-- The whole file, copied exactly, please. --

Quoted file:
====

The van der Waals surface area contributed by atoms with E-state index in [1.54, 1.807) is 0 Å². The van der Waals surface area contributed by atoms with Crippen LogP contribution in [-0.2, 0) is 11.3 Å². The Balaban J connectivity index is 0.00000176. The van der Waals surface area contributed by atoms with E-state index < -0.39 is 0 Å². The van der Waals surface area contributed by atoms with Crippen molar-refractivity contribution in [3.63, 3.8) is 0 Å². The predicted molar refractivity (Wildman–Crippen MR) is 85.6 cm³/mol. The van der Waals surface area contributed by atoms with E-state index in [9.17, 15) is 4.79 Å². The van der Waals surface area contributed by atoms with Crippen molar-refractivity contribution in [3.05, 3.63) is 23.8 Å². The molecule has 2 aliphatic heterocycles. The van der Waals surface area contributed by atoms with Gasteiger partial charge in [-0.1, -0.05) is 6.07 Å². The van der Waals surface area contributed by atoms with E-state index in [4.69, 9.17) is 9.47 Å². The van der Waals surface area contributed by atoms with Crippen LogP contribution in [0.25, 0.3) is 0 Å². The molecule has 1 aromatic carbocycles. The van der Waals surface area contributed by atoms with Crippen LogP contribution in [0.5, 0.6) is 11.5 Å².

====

The van der Waals surface area contributed by atoms with E-state index in [1.54, 1.807) is 0 Å². The van der Waals surface area contributed by atoms with Crippen LogP contribution in [-0.2, 0) is 11.3 Å². The Balaban J connectivity index is 0.00000176. The van der Waals surface area contributed by atoms with E-state index < -0.39 is 0 Å². The van der Waals surface area contributed by atoms with Crippen molar-refractivity contribution in [3.63, 3.8) is 0 Å². The predicted molar refractivity (Wildman–Crippen MR) is 85.6 cm³/mol. The van der Waals surface area contributed by atoms with E-state index in [9.17, 15) is 4.79 Å². The van der Waals surface area contributed by atoms with Crippen molar-refractivity contribution in [3.05, 3.63) is 23.8 Å². The molecule has 2 aliphatic heterocycles. The van der Waals surface area contributed by atoms with Gasteiger partial charge in [-0.1, -0.05) is 6.07 Å². The van der Waals surface area contributed by atoms with E-state index in [4.69, 9.17) is 9.47 Å². The van der Waals surface area contributed by atoms with Crippen LogP contribution in [0.25, 0.3) is 0 Å². The molecule has 1 aromatic carbocycles. The van der Waals surface area contributed by atoms with Crippen LogP contribution in [0.5, 0.6) is 11.5 Å².